Tuesday 7 February 2017


It's problem page time again on DREAMCATCHER, and reader Linda has a problem for Skye Tanberry to solve... will you agree with her answer?

Linda says:
I've never been confident in myself or my abilities, and it affects my schoolwork and the hobbies I have outside of school. Recently, though, it's worse. Instead of me telling myself I can't do something, it feels like others are saying it. In school, I am being told my work is not up to standard and that I don't participate in class. I feel I'm a disappointment at home too, and I'm so sick of being told I'm lazy, irresponsible, or a slacker. I always mess things up. Please help!

Skye says:
Confidence is a key issue for all of us - once you begin to doubt yourself, the fear of not being good enough can spiral out of control and even affect the way others see us. Likewise, confidence can help us be the best we can be. Whatever is going on, you need the truth... ask your teachers how you can improve your grades and what you need to do to change things. They will be impressed by your determination and may offer extra classes or support to get you back on an even keel... and you may find out things aren't as bad as you feared. At home, you need to talk to your parents and let them know how low you are feeling. They may have no idea you feel this way, and can perhaps try more to build up your self esteem. If this isn't going to happen, find help yourself - Cathy's non fiction book LETTERS TO CATHY has lots of advice on boosting confidence and learning to believe in yourself. Work on this and you'll find you can turn your whole life around... isn't that worth your best effort?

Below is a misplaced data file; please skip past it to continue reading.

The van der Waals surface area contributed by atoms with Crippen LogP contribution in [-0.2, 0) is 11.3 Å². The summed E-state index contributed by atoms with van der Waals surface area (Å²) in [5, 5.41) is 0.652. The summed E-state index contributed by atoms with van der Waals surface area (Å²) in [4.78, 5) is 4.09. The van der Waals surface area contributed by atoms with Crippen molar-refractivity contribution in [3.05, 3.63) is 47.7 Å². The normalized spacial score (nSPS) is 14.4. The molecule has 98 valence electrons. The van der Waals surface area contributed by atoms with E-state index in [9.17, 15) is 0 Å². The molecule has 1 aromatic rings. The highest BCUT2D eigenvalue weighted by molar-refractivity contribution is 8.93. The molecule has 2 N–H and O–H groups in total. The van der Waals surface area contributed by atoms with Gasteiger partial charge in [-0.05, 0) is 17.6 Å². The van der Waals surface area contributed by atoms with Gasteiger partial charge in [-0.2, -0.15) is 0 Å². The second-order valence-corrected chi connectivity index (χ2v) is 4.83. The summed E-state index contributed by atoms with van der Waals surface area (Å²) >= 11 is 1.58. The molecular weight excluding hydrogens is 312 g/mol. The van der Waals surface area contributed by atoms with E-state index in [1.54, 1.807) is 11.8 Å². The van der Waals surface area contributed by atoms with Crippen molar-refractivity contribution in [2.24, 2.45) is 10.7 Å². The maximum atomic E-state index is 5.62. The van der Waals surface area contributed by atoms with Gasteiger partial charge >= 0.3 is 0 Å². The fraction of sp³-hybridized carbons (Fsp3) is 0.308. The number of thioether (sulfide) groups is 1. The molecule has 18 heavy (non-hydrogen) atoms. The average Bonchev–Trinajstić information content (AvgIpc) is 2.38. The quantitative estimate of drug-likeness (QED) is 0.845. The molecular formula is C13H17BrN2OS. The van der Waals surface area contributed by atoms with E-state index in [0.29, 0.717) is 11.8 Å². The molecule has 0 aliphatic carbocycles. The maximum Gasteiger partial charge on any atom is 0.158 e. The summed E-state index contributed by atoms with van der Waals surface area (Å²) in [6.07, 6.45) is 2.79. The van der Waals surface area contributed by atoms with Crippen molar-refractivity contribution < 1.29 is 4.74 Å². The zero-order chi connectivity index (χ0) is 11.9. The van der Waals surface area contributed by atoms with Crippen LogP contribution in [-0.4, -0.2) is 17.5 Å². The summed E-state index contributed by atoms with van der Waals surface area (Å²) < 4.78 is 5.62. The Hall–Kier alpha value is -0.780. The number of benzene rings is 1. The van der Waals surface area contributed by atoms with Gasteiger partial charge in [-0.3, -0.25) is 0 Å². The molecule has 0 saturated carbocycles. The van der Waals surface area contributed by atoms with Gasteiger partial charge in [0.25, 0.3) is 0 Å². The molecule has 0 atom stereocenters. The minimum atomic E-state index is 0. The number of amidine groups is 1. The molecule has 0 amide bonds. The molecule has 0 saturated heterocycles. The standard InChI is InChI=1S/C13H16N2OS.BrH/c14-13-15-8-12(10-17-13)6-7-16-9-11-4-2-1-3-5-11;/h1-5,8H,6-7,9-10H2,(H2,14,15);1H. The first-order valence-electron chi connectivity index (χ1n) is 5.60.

Cathy says:
Good advice as always from Skye, but is there anything YOU would add? COMMENT BELOW to have your say!

1 comment:

  1. You are good enough, so start believing it! Start by writing down about what is good about you-focus on the positives, not the negatives. Talk to someone you know and get help-whether professional or not. Don't keep your feelings bottled up in your personal life-be honest and share your feelings. If you can, ask your parents if they can arrange a meeting with your teachers to explain that you work hard, Remember not to overdo it-that'll stress you out. Good luck!



Reader Emily, aged ten, explains how a Cathy Cassidy book inspired her to raise money for a refugee charity... Emily says: The Cathy Cassidy...